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Underwater guns!

Mark SavchukMark Savchuk, A curious Ukrainian
125 upvotes by Frank Heile (PhD in Physics from Stanford University), Can Holyavkin (Molecular Biology and Genetics PhD at Istanbul ... (more) ), Mills Baker, Quora User, Jeff Kesselman, (more)
Hello our dear readers, I have some kick-ass science stuff for you today.

I wanted to write about something exotic and fun. You may know that the new Call of Duty is about to be released (if you don't its ok - not all population of Quora are kids like me).

And there is a very cool scene in the demo where you need to fight underwater. And that got me really curious... How do those guns work?


It all started with a pistol actually. Because the divers in the second world war did encounter enemy divers during the missions. But their conventional weapons were completely useless in water, so the only thing that worked were.... knives.

After WW2, it became apparent that a new weapon was needed. Something more advanced than fighting on knives in a substance 800 times denser than air, so those scary russians made СПП-1М
that could fire bullets up to 11 meters at depth 20 meters but it only had 4 bullets.

It did the trick for a while but honestly speaking it was quite inefficient. So engineers went back to the drawing board to make an underwater gun that had more bullets and longer range. And they came up with APS. An AK-74 rifle converted so it could shoot underwater:
As you can see the first change is the bullet:
needle like bullet with a blunt tip. The reason for it was that it made a cavity around the bullet when it was traveling through water, so it made the bullet much more stable (see the white line?)
Btw - notice the diver's oxygen supply. It doesn't have bubbles. In fact the oxygen cycle is CLOSED. You might think "Aha - its because bubbles make divers more visible, so thats to make them more stealthy." Actually... not really:) Being less visible is indeed important, but the other thing is a closed system provides a much longer oxygen supply. Why? Because the diver has to physically push the air with his lungs INTO the system that uses special filters that take out CO2 from the used air, and put it back in the system for the diver to breath again.

I had a friend who had been serving as a diver in the Navy and he said that it was incredibly difficult on the divers, because if you have to swim fast and you have to work your lungs like crazy to push the air, your head is getting dizzy and they had many occasions when divers simply fainted.... underwater... because they couldn't keep on pushing the air AND performing psychical tasks at the same time.

I bet you didn't know that!:)

Getting back to the bullets - the needle shape made them go straight when fired and the cavity formed around them due to the shape of a tip allowed them go further.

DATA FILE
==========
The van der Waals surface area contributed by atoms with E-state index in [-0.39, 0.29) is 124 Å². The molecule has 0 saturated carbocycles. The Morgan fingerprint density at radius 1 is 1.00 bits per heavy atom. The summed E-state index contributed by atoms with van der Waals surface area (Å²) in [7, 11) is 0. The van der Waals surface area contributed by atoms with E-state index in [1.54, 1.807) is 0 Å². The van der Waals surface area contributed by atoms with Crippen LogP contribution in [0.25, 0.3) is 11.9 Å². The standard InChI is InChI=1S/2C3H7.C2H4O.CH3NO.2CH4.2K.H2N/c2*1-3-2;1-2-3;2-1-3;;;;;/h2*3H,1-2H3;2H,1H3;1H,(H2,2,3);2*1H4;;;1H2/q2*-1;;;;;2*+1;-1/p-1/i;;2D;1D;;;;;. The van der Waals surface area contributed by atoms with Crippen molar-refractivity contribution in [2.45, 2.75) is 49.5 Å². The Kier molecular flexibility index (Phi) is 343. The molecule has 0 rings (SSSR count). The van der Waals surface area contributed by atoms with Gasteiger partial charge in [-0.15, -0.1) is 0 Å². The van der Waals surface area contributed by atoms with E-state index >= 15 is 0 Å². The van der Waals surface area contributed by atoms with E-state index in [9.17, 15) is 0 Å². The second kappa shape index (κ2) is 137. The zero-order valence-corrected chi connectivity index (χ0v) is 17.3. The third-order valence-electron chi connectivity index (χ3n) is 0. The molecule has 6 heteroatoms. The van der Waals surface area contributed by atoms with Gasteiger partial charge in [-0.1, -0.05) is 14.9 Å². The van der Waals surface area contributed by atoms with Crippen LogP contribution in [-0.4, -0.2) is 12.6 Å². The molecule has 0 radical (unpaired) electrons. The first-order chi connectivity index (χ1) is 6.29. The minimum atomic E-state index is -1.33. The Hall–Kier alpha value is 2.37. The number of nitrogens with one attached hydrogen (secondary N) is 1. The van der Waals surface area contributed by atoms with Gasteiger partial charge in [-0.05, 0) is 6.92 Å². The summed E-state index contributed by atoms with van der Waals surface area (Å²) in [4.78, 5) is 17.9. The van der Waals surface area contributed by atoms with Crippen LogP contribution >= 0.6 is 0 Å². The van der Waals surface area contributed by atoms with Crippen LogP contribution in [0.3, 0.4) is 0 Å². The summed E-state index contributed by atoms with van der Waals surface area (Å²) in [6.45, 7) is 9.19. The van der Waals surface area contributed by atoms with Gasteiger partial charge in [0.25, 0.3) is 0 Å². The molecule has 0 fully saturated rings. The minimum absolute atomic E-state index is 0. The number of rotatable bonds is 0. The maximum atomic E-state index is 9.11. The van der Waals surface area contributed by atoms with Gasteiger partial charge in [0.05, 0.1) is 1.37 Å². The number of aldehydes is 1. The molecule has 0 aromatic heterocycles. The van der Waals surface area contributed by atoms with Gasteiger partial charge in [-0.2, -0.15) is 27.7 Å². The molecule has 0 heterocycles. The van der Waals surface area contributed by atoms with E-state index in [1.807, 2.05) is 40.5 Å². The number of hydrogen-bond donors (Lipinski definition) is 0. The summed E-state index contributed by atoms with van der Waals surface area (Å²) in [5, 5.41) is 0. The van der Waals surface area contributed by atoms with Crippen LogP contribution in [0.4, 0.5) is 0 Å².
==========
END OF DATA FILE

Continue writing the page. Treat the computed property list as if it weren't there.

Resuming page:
At 5 meters depth the bullet is effective up to 30 meters (range), 20 meters depth - 20 meters, 40 meters depth - 10 meters.

Basically the rule of thumb was - if the diver could see the target he could kill the target.

Another cool thing about the weapon is that it used the gasses (from firing a bullet) to push the bullet into a pocket of air right in front of a barrel, so ONLY the tip ever touched the water.
The weapon had to be designed so it could fire in the air as well, and it did, but it was only effective up to a 100 meters, because the barrel was smooth and not rifled (rifling barrel would cause unnecessary loss of speed when shooting underwater).

The truth was that soldiers used to take 2 rifles - a conventional AK-74 and an APS rifle, which was very inconvenient.

Today Russian navy special forces use АДС rifle
I can go into specs, but basically it does the same thing only better. It can fire in the water AND in the air very well, the range is increased, the accuracy is better and it has an optional grenade launcher under the barrel.

Now for those who DIDN'T watch the call of duty video, go watch it and then continue reading the post......


Ok, you MUST be wondering - Really? The subs make THAT noise? That can kill people?"

The answer is YES (I am just tooo OCD NOT to notice that:) I have noticed the sound waves, I was curious and I have read about it:)

Yes in fact it can kill, not only people, but the subs kill whales and dolphins on regular basis using their sonar devices.

Does Military Sonar Kill Marine Wildlife?
NRDC: Lethal Sounds

"But how does a Sonar make those 235 db sounds?" I hear you say.

Here is how: An electrical impulse from a transmitter (very short bursts of electrical energy generated by the "power pack") is converted into a sound wave by the transducer. That is the wave you saw in the video.

I hope this was fun, I definitely had fun researching that Call of Duty demo:) Those games, huh?:)

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Mark Savchuk
Mark Savchuk
A curious Ukrainian